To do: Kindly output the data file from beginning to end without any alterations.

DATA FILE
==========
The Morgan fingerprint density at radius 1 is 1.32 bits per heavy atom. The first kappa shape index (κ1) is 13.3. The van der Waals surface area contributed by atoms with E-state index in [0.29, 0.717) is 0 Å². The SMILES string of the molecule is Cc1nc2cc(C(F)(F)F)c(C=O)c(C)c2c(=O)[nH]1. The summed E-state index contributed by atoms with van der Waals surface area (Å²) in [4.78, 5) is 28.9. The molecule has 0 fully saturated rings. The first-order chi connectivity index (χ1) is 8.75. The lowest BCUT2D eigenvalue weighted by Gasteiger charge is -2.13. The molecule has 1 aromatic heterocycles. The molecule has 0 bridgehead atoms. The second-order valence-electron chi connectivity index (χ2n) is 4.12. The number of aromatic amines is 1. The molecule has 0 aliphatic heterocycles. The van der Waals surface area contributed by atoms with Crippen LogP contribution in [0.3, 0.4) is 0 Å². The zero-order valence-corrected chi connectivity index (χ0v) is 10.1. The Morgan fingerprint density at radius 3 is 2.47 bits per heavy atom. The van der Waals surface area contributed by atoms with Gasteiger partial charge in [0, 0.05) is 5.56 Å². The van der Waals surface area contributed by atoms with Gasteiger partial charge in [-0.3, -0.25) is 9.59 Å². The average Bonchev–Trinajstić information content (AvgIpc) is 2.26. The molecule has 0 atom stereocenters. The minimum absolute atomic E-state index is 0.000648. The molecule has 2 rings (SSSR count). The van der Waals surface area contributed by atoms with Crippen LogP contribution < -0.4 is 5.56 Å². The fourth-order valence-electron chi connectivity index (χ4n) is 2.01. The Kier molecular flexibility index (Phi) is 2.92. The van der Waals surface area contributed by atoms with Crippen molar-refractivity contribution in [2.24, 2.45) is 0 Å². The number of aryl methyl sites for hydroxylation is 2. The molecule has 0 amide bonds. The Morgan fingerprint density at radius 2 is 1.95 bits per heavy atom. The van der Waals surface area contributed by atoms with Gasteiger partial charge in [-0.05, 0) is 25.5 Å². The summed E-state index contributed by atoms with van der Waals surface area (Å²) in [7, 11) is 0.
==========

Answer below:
The Morgan fingerprint density at radius 1 is 1.32 bits per heavy atom. The first kappa shape index (κ1) is 13.3. The van der Waals surface area contributed by atoms with E-state index in [0.29, 0.717) is 0 Å². The SMILES string of the molecule is Cc1nc2cc(C(F)(F)F)c(C=O)c(C)c2c(=O)[nH]1. The summed E-state index contributed by atoms with van der Waals surface area (Å²) in [4.78, 5) is 28.9. The molecule has 0 fully saturated rings. The first-order chi connectivity index (χ1) is 8.75. The lowest BCUT2D eigenvalue weighted by Gasteiger charge is -2.13. The molecule has 1 aromatic heterocycles. The molecule has 0 bridgehead atoms. The second-order valence-electron chi connectivity index (χ2n) is 4.12. The number of aromatic amines is 1. The molecule has 0 aliphatic heterocycles. The van der Waals surface area contributed by atoms with Crippen LogP contribution in [0.3, 0.4) is 0 Å². The zero-order valence-corrected chi connectivity index (χ0v) is 10.1. The Morgan fingerprint density at radius 3 is 2.47 bits per heavy atom. The van der Waals surface area contributed by atoms with Gasteiger partial charge in [0, 0.05) is 5.56 Å². The van der Waals surface area contributed by atoms with Gasteiger partial charge in [-0.3, -0.25) is 9.59 Å². The average Bonchev–Trinajstić information content (AvgIpc) is 2.26. The molecule has 0 atom stereocenters. The minimum absolute atomic E-state index is 0.000648. The molecule has 2 rings (SSSR count). The van der Waals surface area contributed by atoms with Crippen LogP contribution < -0.4 is 5.56 Å². The fourth-order valence-electron chi connectivity index (χ4n) is 2.01. The Kier molecular flexibility index (Phi) is 2.92. The van der Waals surface area contributed by atoms with Crippen molar-refractivity contribution in [2.24, 2.45) is 0 Å². The number of aryl methyl sites for hydroxylation is 2. The molecule has 0 amide bonds. The Morgan fingerprint density at radius 2 is 1.95 bits per heavy atom. The van der Waals surface area contributed by atoms with Gasteiger partial charge in [-0.05, 0) is 25.5 Å². The summed E-state index contributed by atoms with van der Waals surface area (Å²) in [7, 11) is 0.